Occurrence and exploitation of diamonds.
Diamonds are found in primary and secondary deposits. Primary deposits are sparse and their exploitation, sometimes from considerable depths, it is difficult and expensive.
There are two types of primary deposits, whose names are derived from rocks containing diamonds. The first of them - the kimberlite type - is found in southern Africa and Yakutia (ZSRR), the second - the peridotite type - occurs in the Sayan Mountains, in British Columbia and Canada.
Drawing. Exploited kimberlite chimney at Kimberley, called the Big Hole (Big Hole), with a depth of over 400 m, recognized as one of the richest diamond mines in South Africa.
Previously known and much more common are secondary crumb deposits. These deposits can be of both river origin, and sea. Alluvial crumb deposits are of the greatest economic importance, found in the beds of old or modern rivers. Such deposits are found in India, Brazil, South Africa, Zaire, on the Gold Coast and Borneo. Crumb deposits of marine origin are found in Namibia. Diamonds from these deposits usually have rounded edges due to long-term transport by sea waves from place to place.
For a long time, it was impossible to explain the origin of diamonds. Both Indian diamonds, how brazilian and australian were found in sand or gravel and could only be deduced, that this is not their original place of origin. In South Africa, too, secondary crumb deposits were first discovered in river sediments, only later in the desert highlands of Karoo, among sandstones and shales, approx 200 giant funnel-shaped chimneys, similar to volcanic craters (pipes). It is generally assumed, that South Africa's diamond bearing chimneys were created by volcanic processes, which covered all of South Africa during the Cretaceous period. These funnels were melted from the depths of the earth, saturated with gases and carbon magma. Under the influence of the enormous pressure contained in the magma, the carbon could crystallize into diamonds. The funnels are filled with alkaline igneous rock, called kimberlite (from the village of Kimberley). It is a greenish blue rock, mainly composed of olivine and dark mica, chrome garnet and ilmenite. It is called the heavenly earth from its color (blue ground). Kimberlite changes its color to yellow as it weathers on the surface of the earth; it is then called yellow earth (yellow ground).
The diamonds found in kimberlites vary in size: from crystals weighing a few, very rarely a dozen or several dozen carats to invisible to the naked eye, individuals scattered in the rock. Diamonds in the rock can be seen relatively rarely at once. Because the kimberlite rock in the deposit is compact and firm, it takes a lot of energy to crush it. Therefore, kimberlites exploited in underground workings are usually brought to the surface and exposed for a long time, sometimes up to a year, to weather conditions. Under their influence, the blue earth becomes weathered, turning into loose yellow earth, from which the extraction of diamonds is much easier.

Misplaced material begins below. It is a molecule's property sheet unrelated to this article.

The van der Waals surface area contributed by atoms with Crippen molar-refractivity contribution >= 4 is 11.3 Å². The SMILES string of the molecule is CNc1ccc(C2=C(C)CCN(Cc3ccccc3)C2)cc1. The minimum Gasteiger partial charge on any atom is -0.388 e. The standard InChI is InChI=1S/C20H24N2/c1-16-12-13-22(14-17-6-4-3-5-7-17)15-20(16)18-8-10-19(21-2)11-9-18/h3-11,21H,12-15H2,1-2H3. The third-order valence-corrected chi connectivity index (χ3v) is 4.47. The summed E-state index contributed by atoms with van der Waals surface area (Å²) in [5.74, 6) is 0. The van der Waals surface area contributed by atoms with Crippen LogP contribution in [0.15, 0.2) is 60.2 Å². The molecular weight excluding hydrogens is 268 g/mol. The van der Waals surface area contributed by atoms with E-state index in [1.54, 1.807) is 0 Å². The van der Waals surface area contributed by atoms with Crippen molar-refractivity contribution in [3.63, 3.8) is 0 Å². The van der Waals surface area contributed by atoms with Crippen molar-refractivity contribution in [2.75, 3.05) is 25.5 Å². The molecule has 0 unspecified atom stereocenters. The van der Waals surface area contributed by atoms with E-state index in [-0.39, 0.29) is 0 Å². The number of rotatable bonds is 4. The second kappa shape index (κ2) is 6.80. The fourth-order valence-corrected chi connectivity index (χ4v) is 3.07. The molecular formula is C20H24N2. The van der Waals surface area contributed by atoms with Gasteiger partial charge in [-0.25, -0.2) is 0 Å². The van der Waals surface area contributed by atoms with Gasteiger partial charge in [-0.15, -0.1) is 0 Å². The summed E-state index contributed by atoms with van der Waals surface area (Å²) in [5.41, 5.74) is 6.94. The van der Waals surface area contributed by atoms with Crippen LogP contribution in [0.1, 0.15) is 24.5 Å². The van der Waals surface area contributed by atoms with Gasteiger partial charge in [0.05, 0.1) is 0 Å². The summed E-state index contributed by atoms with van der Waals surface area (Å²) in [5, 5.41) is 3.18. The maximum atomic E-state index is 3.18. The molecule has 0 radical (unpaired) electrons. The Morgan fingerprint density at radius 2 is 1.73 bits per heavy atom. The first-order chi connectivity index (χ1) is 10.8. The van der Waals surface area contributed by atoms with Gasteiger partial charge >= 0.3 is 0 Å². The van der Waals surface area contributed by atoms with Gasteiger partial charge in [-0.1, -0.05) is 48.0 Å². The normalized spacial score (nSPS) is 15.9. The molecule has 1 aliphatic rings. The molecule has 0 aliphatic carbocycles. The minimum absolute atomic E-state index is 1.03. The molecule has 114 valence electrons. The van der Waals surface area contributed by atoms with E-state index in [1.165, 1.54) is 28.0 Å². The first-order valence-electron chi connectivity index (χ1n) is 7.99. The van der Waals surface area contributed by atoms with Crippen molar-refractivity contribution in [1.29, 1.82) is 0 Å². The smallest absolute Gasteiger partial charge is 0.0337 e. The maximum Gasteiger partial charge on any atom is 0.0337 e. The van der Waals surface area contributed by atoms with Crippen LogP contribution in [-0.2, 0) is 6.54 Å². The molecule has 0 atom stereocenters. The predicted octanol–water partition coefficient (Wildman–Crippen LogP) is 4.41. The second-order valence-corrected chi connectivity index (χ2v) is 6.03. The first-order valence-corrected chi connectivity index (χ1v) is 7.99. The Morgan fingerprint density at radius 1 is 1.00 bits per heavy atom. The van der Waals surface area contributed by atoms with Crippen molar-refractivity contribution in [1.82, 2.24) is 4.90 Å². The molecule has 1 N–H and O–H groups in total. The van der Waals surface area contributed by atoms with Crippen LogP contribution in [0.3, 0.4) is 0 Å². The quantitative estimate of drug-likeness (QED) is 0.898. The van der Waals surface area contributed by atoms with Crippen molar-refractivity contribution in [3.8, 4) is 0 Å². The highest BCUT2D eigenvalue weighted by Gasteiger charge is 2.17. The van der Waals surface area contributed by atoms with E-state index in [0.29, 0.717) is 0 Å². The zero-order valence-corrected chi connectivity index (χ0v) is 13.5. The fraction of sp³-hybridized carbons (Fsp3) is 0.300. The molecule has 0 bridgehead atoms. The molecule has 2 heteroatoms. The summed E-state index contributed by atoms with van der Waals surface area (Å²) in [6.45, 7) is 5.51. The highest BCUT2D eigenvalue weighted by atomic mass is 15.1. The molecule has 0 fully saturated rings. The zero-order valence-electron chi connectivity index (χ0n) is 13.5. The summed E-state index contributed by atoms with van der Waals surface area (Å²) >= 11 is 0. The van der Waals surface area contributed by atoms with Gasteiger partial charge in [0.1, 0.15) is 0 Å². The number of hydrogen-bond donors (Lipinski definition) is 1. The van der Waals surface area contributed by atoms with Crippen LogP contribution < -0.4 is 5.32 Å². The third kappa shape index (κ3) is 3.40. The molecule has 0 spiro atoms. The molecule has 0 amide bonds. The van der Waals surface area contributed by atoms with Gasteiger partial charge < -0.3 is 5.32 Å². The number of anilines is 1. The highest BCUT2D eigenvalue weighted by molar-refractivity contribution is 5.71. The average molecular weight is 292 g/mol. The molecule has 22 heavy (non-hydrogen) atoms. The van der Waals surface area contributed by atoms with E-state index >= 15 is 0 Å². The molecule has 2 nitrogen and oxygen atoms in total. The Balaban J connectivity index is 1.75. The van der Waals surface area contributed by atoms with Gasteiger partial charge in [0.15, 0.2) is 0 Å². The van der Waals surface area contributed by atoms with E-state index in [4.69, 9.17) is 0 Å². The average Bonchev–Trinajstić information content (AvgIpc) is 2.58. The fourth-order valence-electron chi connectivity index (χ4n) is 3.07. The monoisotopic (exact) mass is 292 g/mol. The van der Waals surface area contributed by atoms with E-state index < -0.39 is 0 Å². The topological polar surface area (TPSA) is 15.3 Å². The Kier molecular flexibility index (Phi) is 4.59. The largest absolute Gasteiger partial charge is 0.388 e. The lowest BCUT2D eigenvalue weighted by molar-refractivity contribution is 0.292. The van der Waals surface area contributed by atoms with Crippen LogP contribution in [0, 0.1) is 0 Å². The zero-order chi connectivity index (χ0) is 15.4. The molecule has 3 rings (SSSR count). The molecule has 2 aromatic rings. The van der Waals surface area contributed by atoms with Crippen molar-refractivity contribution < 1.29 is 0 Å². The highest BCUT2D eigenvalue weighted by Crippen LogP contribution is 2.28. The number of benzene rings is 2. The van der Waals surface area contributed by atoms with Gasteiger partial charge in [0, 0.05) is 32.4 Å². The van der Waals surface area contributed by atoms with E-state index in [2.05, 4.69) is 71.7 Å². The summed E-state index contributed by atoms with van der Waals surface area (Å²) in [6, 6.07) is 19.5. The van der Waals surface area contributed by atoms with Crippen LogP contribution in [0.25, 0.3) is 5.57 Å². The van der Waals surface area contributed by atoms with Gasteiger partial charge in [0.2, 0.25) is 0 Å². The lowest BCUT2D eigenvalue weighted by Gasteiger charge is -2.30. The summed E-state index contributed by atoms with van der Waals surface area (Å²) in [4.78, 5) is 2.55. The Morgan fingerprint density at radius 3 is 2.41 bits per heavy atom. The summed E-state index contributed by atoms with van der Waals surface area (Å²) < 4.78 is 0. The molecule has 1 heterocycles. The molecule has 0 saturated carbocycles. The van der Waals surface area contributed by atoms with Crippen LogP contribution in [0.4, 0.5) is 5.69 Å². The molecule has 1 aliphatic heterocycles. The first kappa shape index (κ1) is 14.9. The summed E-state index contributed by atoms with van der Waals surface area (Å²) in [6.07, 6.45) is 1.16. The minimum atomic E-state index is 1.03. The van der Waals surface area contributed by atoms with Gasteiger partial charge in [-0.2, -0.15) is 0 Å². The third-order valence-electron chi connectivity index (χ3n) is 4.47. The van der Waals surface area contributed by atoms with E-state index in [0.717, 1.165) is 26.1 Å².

More recent detailed geological surveys have shown, that kimberlite chimneys are filled with tuff breccia, consisting of fragments of various rocks and containing minerals of various origins. Next to the crumbs of sedimentary rocks, like slate, sandstones and quartzites, various igneous rocks are present, mainly kimberlite, which is the parent rock of diamonds. As a result of subsequent processes, it was partially transformed into serpentine rock. Few diamond crystals are also present in tuff breccia, they got into during a volcanic eruption. From the nature of the minerals present, it can be inferred, that the diamond had crystallized at great depths (most likely around 80 km) from alkaline magma, low in silica, at a temperature of 1100-1300 ° C, under high pressure.
There are three views on the origin of primary diamond deposits. According to the first - diamonds crystallized out of magma on the spot, tan. tam, where they are now; according to the second - diamonds were the primary component of the deeper eclogite rocks, which were melted by kimberlite rising from the bottom and thus the diamonds deep in the ground came closer to the surface. According to the third view, which is gaining more and more followers lately, diamonds are a product of magma crystallization, which brought them from the depths to the surface of the earth.
The rarity of diamonds in primary deposits is explained by this, that this mineral can only be formed from magma under conditions of very high temperature and very high pressure, tens of thousands of atmospheres. Such high pressure only exists at a depth of approx 100 km, and from such depths, magma rarely comes to the surface.